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‘Overkill’: Economist sounds alarm on rate hikes

by James Mitchell11 minute read
‘Overkill’: Economist sounds alarm on rate hikes

As borrowers brace for higher repayments, one leading forecaster believes the Reserve Bank has already entered dangerous territory.

The Reserve Bank of Australia (RBA) lifted the cash rate to 2.35 per cent on Tuesday (6 September), prompting plenty of commentary from Australia’s economic pundits.

Following this week’s 50-bp increase, AMP’s Shane Oliver changed his forecast, now predicting the cash rate to peak at 2.85 per cent.

Traders are currently split on the terminal rate, but the general expectation is that it will peak around 3.8 per cent in the September quarter next year.


For Dr Oliver, these expectations look too hawkish. If realised, he believes, the RBA would likely plunge the economy into recession and push home prices down by 30 per cent or higher.

In fact, Dr Oliver believes the central bank has already stepped into “dangerous” territory.

“Rate hikes always impact with a lag and growth is likely to slow sharply ahead,” Mr Oliver said.

“Given the lags, the RBA should now be starting to slow the pace of tightening. Failure to do so risks recession and overkill in taming inflation.”

In delivering Tuesday’s (6 September) rate hike, RBA governor Philip Lowe cited strong economic growth and a “very tight” labour market, noting that while the unemployment rate stood at 3.4 per cent in July, “a further decline” is likely in the months ahead.

But Dr Oliver warned that some of the data, the RBA appears to be blindly adhering to, is backward-looking and does not indicate “where the economy is going”.

“Given long and variable lags in the way monetary tightening impacts the economy, there is a strong case for the RBA to now slow the pace of rate hikes in order to better assess their impact so far,” Dr Oliver said.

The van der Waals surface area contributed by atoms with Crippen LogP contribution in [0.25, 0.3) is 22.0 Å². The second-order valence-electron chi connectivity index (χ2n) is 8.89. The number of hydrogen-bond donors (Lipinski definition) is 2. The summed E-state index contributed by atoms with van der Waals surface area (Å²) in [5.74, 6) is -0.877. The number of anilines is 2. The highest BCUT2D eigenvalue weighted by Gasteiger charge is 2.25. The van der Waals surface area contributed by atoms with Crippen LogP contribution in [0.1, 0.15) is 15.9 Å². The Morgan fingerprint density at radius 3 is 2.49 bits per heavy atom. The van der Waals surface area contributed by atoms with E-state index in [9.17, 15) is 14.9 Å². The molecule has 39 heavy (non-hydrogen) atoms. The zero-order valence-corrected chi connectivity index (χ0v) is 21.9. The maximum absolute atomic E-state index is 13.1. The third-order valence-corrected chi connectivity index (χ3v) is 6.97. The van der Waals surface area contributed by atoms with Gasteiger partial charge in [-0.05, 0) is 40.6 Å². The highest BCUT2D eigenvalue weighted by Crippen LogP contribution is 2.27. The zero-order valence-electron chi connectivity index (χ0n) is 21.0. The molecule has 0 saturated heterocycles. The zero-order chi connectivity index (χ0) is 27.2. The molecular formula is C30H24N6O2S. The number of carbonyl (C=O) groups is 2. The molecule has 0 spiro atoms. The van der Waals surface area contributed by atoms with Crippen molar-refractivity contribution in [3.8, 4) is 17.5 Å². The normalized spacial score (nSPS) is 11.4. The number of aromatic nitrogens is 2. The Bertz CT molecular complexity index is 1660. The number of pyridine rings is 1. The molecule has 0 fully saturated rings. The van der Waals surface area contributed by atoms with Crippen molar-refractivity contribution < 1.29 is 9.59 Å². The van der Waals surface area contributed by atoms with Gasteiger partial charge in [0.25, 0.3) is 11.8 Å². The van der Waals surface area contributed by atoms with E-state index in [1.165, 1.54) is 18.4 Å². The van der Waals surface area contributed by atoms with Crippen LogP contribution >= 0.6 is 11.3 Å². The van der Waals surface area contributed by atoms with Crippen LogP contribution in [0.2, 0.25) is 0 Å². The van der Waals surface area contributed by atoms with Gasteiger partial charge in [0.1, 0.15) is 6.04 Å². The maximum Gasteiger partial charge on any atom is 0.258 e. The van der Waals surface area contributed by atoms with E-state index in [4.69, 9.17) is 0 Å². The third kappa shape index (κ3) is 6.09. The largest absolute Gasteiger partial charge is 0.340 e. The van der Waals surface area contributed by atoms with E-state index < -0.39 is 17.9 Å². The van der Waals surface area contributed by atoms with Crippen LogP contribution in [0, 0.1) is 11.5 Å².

Referencing leading indicators, he said the RBA is already getting traction.

“Consumer confidence is at recessionary levels, housing indicators are falling sharply, and home prices are now also falling sharply which will depress consumer spending via a negative wealth effect,” Dr Oliver explained.

“So given the significant monetary policy tightening already seen, the reality that this will only hit the economy with a lag as it takes a few months for rate hikes to be passed on to borrowers and then for borrowers to adjust their spending, the big hit from falling real wages and the increasing weakness in leading indicators notably for consumer confidence and housing, there is a strong case for the RBA to slow the pace of tightening.”

And while Dr Oliver is concerned with the RBA’s rapid and significant rate hikes, he does believe it is acutely aware of these issues.

The governor’s comment that “higher interest rates are yet to be fully felt in mortgage payments”, along with its desire to “keep the economy on an even keel”, suggest to Dr Oliver that the bank may be moving towards some slowing in the pace of hikes in the months ahead.

Meanwhile, data from several broker groups has shown that borrowers are increasingly reviewing their home loans as rates continue to rise.

Recent research from Aussie Home Loans (Aussie), showed that a significant number of Australian mortgage holders are “waiting, watching and hurtling” towards mortgage “anxiety”.

More than 30 per cent admitted that avoiding a default on their home loan is now “a major consideration”.

shane oliver amp sept  ta lvcobr


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